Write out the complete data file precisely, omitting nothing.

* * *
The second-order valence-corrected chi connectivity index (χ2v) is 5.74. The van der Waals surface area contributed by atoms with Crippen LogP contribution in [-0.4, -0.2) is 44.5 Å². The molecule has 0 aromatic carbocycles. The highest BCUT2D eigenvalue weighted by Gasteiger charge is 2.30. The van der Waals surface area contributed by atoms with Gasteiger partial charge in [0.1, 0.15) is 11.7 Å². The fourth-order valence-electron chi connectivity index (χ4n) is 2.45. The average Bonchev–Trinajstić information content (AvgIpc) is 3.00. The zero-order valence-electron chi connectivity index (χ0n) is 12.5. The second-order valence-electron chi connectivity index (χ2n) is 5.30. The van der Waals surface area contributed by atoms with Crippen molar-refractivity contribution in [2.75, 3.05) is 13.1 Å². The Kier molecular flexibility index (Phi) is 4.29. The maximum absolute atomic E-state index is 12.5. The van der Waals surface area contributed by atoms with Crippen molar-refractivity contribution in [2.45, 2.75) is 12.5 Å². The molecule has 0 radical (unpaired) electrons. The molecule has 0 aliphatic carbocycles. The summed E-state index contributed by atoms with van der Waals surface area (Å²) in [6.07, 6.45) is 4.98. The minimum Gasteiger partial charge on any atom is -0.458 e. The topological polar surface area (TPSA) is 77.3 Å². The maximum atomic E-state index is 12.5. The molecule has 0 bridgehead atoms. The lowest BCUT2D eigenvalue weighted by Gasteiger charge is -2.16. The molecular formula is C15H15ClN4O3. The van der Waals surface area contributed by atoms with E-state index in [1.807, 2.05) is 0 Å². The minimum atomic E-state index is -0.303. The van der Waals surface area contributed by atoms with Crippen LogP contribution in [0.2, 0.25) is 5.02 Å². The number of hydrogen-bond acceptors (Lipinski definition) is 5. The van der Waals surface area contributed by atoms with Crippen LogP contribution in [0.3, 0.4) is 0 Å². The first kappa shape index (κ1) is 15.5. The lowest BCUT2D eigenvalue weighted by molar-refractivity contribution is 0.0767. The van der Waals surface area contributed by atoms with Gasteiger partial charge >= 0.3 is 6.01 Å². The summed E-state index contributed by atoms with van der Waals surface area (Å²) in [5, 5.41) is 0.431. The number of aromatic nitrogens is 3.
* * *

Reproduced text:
The second-order valence-corrected chi connectivity index (χ2v) is 5.74. The van der Waals surface area contributed by atoms with Crippen LogP contribution in [-0.4, -0.2) is 44.5 Å². The molecule has 0 aromatic carbocycles. The highest BCUT2D eigenvalue weighted by Gasteiger charge is 2.30. The van der Waals surface area contributed by atoms with Gasteiger partial charge in [0.1, 0.15) is 11.7 Å². The fourth-order valence-electron chi connectivity index (χ4n) is 2.45. The average Bonchev–Trinajstić information content (AvgIpc) is 3.00. The zero-order valence-electron chi connectivity index (χ0n) is 12.5. The second-order valence-electron chi connectivity index (χ2n) is 5.30. The van der Waals surface area contributed by atoms with Crippen molar-refractivity contribution in [2.75, 3.05) is 13.1 Å². The Kier molecular flexibility index (Phi) is 4.29. The maximum absolute atomic E-state index is 12.5. The van der Waals surface area contributed by atoms with Crippen molar-refractivity contribution in [2.45, 2.75) is 12.5 Å². The molecule has 0 radical (unpaired) electrons. The molecule has 0 aliphatic carbocycles. The summed E-state index contributed by atoms with van der Waals surface area (Å²) in [6.07, 6.45) is 4.98. The minimum Gasteiger partial charge on any atom is -0.458 e. The topological polar surface area (TPSA) is 77.3 Å². The maximum atomic E-state index is 12.5. The molecule has 0 bridgehead atoms. The lowest BCUT2D eigenvalue weighted by Gasteiger charge is -2.16. The molecular formula is C15H15ClN4O3. The van der Waals surface area contributed by atoms with E-state index in [1.807, 2.05) is 0 Å². The minimum atomic E-state index is -0.303. The van der Waals surface area contributed by atoms with Crippen LogP contribution in [0.2, 0.25) is 5.02 Å². The number of hydrogen-bond acceptors (Lipinski definition) is 5. The van der Waals surface area contributed by atoms with Crippen LogP contribution in [0.3, 0.4) is 0 Å². The first kappa shape index (κ1) is 15.5. The lowest BCUT2D eigenvalue weighted by molar-refractivity contribution is 0.0767. The van der Waals surface area contributed by atoms with Gasteiger partial charge >= 0.3 is 6.01 Å². The summed E-state index contributed by atoms with van der Waals surface area (Å²) in [5, 5.41) is 0.431. The number of aromatic nitrogens is 3.